President Nicolas Sarkozy announced Friday that he would reduce France’s stockpile of nuclear warheads but said the country still needs a robust program to deter such potential enemies as Iran from ever striking.
In his first major speech about France’s nuclear capabilities since being elected in May, Sarkozy, who is facing increased budget constraints, said the cuts would leave France with almost 300 warheads.
“Iran is increasing the range of its missiles while serious doubts are raised regarding its nuclear program,” Sarkozy said. “It is the security of Europe which is at stake. This is why we care about our nuclear deterrence. It is strictly defensive.”
France’s warheads are designed to be launched from submarines or airplanes. Sarkozy said the nation’s airborne weaponry would be cut by one-third.
City water blamed for salmonella
It could be three more weeks before residents of a southern Colorado town can drink water straight from the tap after dozens of cases of salmonella poisoning were linked to municipal water, putting seven people in the hospital.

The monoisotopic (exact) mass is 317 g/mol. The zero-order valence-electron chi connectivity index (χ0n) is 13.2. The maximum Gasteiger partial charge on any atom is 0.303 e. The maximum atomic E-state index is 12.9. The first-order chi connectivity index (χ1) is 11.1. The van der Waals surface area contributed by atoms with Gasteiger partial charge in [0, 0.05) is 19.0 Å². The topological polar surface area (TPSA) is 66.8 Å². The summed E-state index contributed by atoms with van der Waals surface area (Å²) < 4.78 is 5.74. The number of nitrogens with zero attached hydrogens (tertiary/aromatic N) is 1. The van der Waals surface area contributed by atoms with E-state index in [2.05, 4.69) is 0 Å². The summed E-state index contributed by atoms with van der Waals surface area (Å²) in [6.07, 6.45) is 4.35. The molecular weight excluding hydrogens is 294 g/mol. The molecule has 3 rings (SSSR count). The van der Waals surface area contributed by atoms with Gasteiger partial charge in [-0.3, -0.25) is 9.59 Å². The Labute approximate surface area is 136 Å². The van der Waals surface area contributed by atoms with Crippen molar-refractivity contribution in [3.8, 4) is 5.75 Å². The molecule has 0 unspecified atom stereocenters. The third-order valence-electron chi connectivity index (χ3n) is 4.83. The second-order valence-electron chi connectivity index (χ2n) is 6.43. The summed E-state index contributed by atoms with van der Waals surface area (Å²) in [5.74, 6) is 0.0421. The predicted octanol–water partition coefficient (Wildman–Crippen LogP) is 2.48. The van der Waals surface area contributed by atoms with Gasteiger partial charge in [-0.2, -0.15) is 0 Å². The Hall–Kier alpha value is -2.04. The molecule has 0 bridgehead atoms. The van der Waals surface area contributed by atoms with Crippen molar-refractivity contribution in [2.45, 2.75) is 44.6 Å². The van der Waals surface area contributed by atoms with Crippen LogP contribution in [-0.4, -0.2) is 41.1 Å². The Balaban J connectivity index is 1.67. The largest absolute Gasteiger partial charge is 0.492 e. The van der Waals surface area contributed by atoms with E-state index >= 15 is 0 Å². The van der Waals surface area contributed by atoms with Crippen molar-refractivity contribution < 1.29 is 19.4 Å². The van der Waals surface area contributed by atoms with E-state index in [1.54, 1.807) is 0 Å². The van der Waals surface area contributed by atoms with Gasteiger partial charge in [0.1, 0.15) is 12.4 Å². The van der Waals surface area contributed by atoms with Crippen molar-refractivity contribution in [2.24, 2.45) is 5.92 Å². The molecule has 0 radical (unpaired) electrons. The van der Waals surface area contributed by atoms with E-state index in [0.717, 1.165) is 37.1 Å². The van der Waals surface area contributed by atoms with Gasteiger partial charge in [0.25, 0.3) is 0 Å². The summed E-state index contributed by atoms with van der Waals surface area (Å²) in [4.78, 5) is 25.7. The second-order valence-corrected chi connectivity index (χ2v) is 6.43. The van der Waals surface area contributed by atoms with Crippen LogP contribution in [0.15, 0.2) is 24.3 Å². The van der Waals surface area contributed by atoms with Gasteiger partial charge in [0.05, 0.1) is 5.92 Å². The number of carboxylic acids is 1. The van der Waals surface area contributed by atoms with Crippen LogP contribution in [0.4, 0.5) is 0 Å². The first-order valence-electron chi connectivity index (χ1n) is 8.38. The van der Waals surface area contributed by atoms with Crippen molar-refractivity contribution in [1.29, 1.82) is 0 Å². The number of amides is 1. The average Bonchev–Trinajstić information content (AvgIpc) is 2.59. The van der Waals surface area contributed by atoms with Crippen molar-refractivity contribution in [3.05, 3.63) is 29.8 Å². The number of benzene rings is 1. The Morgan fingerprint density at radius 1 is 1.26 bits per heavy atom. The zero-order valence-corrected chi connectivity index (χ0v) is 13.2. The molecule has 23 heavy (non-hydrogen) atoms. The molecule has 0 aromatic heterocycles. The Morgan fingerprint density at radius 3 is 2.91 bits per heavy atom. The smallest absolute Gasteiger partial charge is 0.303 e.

An analysis indicates the municipal water system in Alamosa is the source of the bacterial outbreak, as suspected, said Ned Calonge, chief medical officer for the state health department.
Gov. Bill Ritter declared an emergency Friday in Alamosa County, activating the National Guard and providing as much as $300,000 for response efforts.
As of Friday, 138 cases of salmonella linked to the outbreak had been reported.
Ray’s impact killed boater in Florida
A medical examiner determined Friday that a Michigan woman died immediately from the blunt force impact of a ray that leaped into a fishing boat and struck her in the face Thursday off the Florida Keys.
Judy Kay Zagorski, 55, of Pigeon, Mich., was in the front seat of the moving boat when the 75-pound spotted eagle ray jumped from the water, possibly to escape a predator or shake off small fish that attach themselves to rays.
Zagorski’s sister, Joyce Ann Miller, who also was in the boat and hit by the ray, suffered only minor injuries.